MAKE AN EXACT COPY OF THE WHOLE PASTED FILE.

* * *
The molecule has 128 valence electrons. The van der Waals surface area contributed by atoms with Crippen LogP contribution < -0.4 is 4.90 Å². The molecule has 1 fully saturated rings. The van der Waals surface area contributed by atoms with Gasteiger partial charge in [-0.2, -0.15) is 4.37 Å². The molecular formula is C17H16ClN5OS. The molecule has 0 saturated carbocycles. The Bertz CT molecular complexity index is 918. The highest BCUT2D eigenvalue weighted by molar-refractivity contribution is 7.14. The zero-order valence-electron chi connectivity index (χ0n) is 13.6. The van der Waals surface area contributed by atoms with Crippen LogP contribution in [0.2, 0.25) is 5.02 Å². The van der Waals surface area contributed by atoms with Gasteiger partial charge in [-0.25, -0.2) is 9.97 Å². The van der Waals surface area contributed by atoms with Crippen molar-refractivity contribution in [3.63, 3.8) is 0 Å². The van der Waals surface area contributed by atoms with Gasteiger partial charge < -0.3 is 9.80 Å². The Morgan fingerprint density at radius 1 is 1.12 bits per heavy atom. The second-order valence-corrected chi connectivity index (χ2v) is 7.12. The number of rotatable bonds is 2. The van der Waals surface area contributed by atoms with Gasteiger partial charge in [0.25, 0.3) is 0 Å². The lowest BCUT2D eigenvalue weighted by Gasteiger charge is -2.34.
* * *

The molecule has 128 valence electrons. The van der Waals surface area contributed by atoms with Crippen LogP contribution < -0.4 is 4.90 Å². The molecule has 1 fully saturated rings. The van der Waals surface area contributed by atoms with Gasteiger partial charge in [-0.2, -0.15) is 4.37 Å². The molecular formula is C17H16ClN5OS. The molecule has 0 saturated carbocycles. The Bertz CT molecular complexity index is 918. The highest BCUT2D eigenvalue weighted by molar-refractivity contribution is 7.14. The zero-order valence-electron chi connectivity index (χ0n) is 13.6. The van der Waals surface area contributed by atoms with Crippen LogP contribution in [0.2, 0.25) is 5.02 Å². The van der Waals surface area contributed by atoms with Gasteiger partial charge in [-0.25, -0.2) is 9.97 Å². The van der Waals surface area contributed by atoms with Crippen molar-refractivity contribution in [3.63, 3.8) is 0 Å². The van der Waals surface area contributed by atoms with Gasteiger partial charge < -0.3 is 9.80 Å². The Morgan fingerprint density at radius 1 is 1.12 bits per heavy atom. The second-order valence-corrected chi connectivity index (χ2v) is 7.12. The number of rotatable bonds is 2. The van der Waals surface area contributed by atoms with Gasteiger partial charge in [0.25, 0.3) is 0 Å². The lowest BCUT2D eigenvalue weighted by Gasteiger charge is -2.34.